THE HILLS HAVE EYES (2006)
Director: Alexandre Aja
Cast: Aaron Stanford, Kathleen Quinlan, Vinessa Shaw, Emilie de Ravin, Dan Byrd, Ted Levine, Tom Bower
MPAA Rating: (for strong gruesome violence and terror throughout, and for language)
Running Time: 1:47
Release Date: 3/10/06
Review by Mark Dujsik
Ho hum, another horror flick. Look, don't get me wrong. I love a good scare as well the next person, but I'm starting to get bored with the modern horror genre. As evidence, I present The Hills Have Eyes, Alexandre Aja's remake of Wes Craven's second horror feature, and my less-than-thrilled reaction to it. Aja directed High Tension, one of the scariest films I've seen in years, and from that film and this one, he is clearly adept at the genre. He manages to balance that very fine line between examination and exploitation. Cross it, and a film about depraved acts becomes depraved in and of itself. Give the man the right material, and he might well make a great horror film. The Hills Have Eyes is more than competently made and frightening in its own right, but certain elements of the plot inherently cross the aforementioned line. My problem is not with those aspects but with how apathetic I am with the movie as a whole. I admire certain aspects from a distance and despise certain elements from the same distance. Horror is the cinema du jour it seems, and this movie is simply a casualty of that trend.
The movie's prologue features a title card telling about nuclear testing and the government's denial of its adverse effects. Cut to a group testing the New Mexico desert for levels of radiation, who are subsequently killed and dragged away on the back of a truck. Nearby, a gas station attendant (Tom Bower) has just collected some valuables from the recent victims he sent to their deaths but apparently wants to end his part in the scheme. A family taking the long way to California comes along, and after filling up and exchanging pleasantries is about to head out. When the eldest daughter Lynne (Vinessa Shaw) happens into the attendants office to find the family's dog, the attendant is convinced she noticed the items. He tells family head Bob (Ted Levine) there's a shortcut down a side road. Upon heading down the road, the tires blow out by no accident, and Bob heads back to the gas station for help while Lynne's husband Doug (Aaron Stanford) goes out to look for the end of the road. Young son Bobby (Dan Byrd) is left to watch over his mother (Kathleen Quinlan) and other sister (Emilie de Ravin), but he discovers the carcass of one of the dogs—it's been eaten.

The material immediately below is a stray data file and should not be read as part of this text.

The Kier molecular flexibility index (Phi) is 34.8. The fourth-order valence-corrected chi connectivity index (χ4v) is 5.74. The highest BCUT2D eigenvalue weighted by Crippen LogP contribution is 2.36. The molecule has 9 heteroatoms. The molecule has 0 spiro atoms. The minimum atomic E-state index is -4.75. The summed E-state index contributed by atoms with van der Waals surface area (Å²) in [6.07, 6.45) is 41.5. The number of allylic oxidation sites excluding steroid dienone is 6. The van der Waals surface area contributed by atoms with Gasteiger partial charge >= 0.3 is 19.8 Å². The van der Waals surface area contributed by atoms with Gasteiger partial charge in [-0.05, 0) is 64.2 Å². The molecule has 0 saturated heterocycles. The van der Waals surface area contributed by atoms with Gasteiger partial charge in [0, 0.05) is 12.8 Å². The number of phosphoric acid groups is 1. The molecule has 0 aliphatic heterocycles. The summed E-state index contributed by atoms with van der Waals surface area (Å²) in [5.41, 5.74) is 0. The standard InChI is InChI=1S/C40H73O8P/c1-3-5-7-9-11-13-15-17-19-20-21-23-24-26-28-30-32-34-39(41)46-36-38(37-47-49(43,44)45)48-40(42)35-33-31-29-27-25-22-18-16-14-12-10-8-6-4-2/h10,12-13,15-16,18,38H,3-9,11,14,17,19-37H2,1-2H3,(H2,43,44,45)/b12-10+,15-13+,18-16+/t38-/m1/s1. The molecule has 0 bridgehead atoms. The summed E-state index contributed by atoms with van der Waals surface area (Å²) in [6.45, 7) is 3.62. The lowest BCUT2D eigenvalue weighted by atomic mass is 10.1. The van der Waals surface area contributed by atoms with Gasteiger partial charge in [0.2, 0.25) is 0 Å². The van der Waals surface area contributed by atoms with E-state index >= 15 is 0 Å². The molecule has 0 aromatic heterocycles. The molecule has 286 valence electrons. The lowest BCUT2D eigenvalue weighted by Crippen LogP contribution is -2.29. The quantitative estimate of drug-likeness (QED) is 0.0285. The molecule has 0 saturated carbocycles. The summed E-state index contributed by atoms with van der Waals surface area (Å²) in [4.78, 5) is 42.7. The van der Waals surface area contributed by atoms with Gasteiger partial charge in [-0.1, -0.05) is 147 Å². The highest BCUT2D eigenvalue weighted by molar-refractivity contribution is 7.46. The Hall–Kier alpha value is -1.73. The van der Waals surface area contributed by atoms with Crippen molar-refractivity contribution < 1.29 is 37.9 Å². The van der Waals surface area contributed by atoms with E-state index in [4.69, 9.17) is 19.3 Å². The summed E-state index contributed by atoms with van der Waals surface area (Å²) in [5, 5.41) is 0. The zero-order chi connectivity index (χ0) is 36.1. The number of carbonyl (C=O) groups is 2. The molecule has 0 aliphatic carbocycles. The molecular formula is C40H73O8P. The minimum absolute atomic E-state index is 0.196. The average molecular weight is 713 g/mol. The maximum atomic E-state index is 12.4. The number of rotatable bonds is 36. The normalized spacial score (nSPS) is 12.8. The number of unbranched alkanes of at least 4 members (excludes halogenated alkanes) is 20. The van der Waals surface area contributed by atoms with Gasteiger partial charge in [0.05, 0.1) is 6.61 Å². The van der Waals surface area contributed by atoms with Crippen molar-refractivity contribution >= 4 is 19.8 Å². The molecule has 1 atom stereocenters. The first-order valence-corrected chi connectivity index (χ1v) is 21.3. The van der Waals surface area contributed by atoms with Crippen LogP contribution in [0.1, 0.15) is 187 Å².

Turns out, the desert is inhabited by mutated miners, who were asked to leave their homes and chose not to, only to fall victim to nuclear tests the government conducted in the area, and they don't take too kindly to folks wandering onto their land. Or, more suitably, they see it as an invitation to kill and consume. In terms of generating a sense of despair, the scenario is spot on, and Aja's panoramic shots of the surrounding desolation only add to it. The family is trapped in the trailer and the truck pulling it with no help for miles, and while Bobby knows something is horribly amiss, he doesn't want to scare anyone. While the female characters are relegated to the role of victim (only one survives the initial assault), the male characters have a bit more bite than should be expected. The character of the young boy is typically given to stupid actions and a resulting death, but Bobby is resourceful, taking an inordinate amount of time to establish an elaborate alarm system. Then there's the semi-stunt casting of Ted Levine as an ordinary family man instead of a psychopath.
The movie ultimately becomes a hunted-becoming-hunter piece as Doug goes off to find his missing baby daughter. Here's where the movie get uncomfortable. If there's a line, having two scenes in which a character points a gun at a baby certainly must cross it, and honestly, in any other case, I'd be mad. With this movie, though, I'm simply worn out. Horror films now seem to indulge completely in the concept of hopeless despair, and there will certainly come a time when the simple act of entering the theater to see a horror film will elicit the same result (if it hasn't already). Yes, Aja is clearly a skilled director, who takes the time to create mood and atmosphere before sending his victims off to their gruesome deaths. His violence is effective in that guttural, unsettling way without reducing it to wanton gruesomeness for the purpose of entertainment. The movie's violence feels natural to the material, because Aja establishes his hero's actions in saving his daughter as the uncharacteristic result of extreme circumstances. The violence itself is upsetting but so is the fact that it is necessary.
All of this I understand, but—forgive me the esoteric, touchy-feely foundation of the argument—I simply did and do not feel it. That is my problem and not the movie's. The Hills Have Eyes is problematic, though, and this is not simply a case of missing the boat. The boat was long gone before this came around.
Copyright © 2006 by Mark Dujsik. All rights reserved.
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